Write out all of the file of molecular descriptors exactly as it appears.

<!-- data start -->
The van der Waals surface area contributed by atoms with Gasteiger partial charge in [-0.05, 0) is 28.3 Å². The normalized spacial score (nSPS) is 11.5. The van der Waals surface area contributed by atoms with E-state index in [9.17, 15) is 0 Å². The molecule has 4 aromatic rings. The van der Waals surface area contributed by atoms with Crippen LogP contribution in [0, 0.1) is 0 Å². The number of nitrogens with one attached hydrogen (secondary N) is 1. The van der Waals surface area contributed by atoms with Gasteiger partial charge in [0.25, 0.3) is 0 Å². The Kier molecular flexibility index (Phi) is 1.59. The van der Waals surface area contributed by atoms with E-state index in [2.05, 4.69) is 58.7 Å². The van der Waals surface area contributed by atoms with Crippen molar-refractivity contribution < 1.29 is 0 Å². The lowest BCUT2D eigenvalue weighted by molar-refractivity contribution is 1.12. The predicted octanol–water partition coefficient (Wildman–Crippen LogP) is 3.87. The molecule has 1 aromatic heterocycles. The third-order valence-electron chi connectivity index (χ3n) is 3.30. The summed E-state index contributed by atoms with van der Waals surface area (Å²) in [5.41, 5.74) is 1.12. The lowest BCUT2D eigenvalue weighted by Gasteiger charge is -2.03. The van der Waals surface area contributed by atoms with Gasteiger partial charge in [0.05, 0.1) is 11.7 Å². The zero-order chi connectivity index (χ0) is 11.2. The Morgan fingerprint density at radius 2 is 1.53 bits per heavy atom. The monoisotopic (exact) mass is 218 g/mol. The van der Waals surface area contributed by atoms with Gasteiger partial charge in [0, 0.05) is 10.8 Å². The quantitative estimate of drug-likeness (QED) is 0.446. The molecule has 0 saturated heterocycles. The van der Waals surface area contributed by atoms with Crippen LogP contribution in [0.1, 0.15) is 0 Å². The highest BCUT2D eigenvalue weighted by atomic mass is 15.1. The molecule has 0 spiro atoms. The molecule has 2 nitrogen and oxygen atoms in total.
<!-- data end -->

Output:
The van der Waals surface area contributed by atoms with Gasteiger partial charge in [-0.05, 0) is 28.3 Å². The normalized spacial score (nSPS) is 11.5. The van der Waals surface area contributed by atoms with E-state index in [9.17, 15) is 0 Å². The molecule has 4 aromatic rings. The van der Waals surface area contributed by atoms with Crippen LogP contribution in [0, 0.1) is 0 Å². The number of nitrogens with one attached hydrogen (secondary N) is 1. The van der Waals surface area contributed by atoms with Gasteiger partial charge in [0.25, 0.3) is 0 Å². The Kier molecular flexibility index (Phi) is 1.59. The van der Waals surface area contributed by atoms with E-state index in [2.05, 4.69) is 58.7 Å². The van der Waals surface area contributed by atoms with Crippen molar-refractivity contribution < 1.29 is 0 Å². The lowest BCUT2D eigenvalue weighted by molar-refractivity contribution is 1.12. The predicted octanol–water partition coefficient (Wildman–Crippen LogP) is 3.87. The molecule has 1 aromatic heterocycles. The third-order valence-electron chi connectivity index (χ3n) is 3.30. The summed E-state index contributed by atoms with van der Waals surface area (Å²) in [5.41, 5.74) is 1.12. The lowest BCUT2D eigenvalue weighted by Gasteiger charge is -2.03. The van der Waals surface area contributed by atoms with Gasteiger partial charge in [0.05, 0.1) is 11.7 Å². The zero-order chi connectivity index (χ0) is 11.2. The Morgan fingerprint density at radius 2 is 1.53 bits per heavy atom. The monoisotopic (exact) mass is 218 g/mol. The van der Waals surface area contributed by atoms with Gasteiger partial charge in [0, 0.05) is 10.8 Å². The quantitative estimate of drug-likeness (QED) is 0.446. The molecule has 0 saturated heterocycles. The van der Waals surface area contributed by atoms with Crippen LogP contribution in [0.1, 0.15) is 0 Å². The highest BCUT2D eigenvalue weighted by atomic mass is 15.1. The molecule has 0 spiro atoms. The molecule has 2 nitrogen and oxygen atoms in total.